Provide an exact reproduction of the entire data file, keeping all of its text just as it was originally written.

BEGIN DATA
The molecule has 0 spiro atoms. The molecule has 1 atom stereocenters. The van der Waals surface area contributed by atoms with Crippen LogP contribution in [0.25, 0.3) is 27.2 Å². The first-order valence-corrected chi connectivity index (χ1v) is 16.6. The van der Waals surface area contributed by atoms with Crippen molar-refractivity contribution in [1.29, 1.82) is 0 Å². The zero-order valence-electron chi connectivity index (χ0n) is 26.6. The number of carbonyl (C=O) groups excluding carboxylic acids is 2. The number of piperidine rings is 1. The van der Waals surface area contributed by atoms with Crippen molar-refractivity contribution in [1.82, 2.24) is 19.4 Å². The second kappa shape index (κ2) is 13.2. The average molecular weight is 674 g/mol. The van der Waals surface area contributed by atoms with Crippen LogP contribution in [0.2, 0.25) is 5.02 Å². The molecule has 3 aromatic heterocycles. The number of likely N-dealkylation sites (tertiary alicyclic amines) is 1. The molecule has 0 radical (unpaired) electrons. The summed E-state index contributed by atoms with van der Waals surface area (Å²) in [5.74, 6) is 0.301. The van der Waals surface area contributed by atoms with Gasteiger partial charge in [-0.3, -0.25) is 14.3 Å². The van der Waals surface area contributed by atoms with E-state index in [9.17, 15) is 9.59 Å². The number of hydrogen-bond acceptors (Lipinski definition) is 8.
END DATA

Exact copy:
The molecule has 0 spiro atoms. The molecule has 1 atom stereocenters. The van der Waals surface area contributed by atoms with Crippen LogP contribution in [0.25, 0.3) is 27.2 Å². The first-order valence-corrected chi connectivity index (χ1v) is 16.6. The van der Waals surface area contributed by atoms with Crippen molar-refractivity contribution in [1.29, 1.82) is 0 Å². The zero-order valence-electron chi connectivity index (χ0n) is 26.6. The number of carbonyl (C=O) groups excluding carboxylic acids is 2. The number of piperidine rings is 1. The van der Waals surface area contributed by atoms with Crippen molar-refractivity contribution in [1.82, 2.24) is 19.4 Å². The second kappa shape index (κ2) is 13.2. The average molecular weight is 674 g/mol. The van der Waals surface area contributed by atoms with Crippen LogP contribution in [0.2, 0.25) is 5.02 Å². The molecule has 3 aromatic heterocycles. The number of likely N-dealkylation sites (tertiary alicyclic amines) is 1. The molecule has 0 radical (unpaired) electrons. The summed E-state index contributed by atoms with van der Waals surface area (Å²) in [5.74, 6) is 0.301. The van der Waals surface area contributed by atoms with Gasteiger partial charge in [-0.3, -0.25) is 14.3 Å². The van der Waals surface area contributed by atoms with E-state index in [9.17, 15) is 9.59 Å². The number of hydrogen-bond acceptors (Lipinski definition) is 8.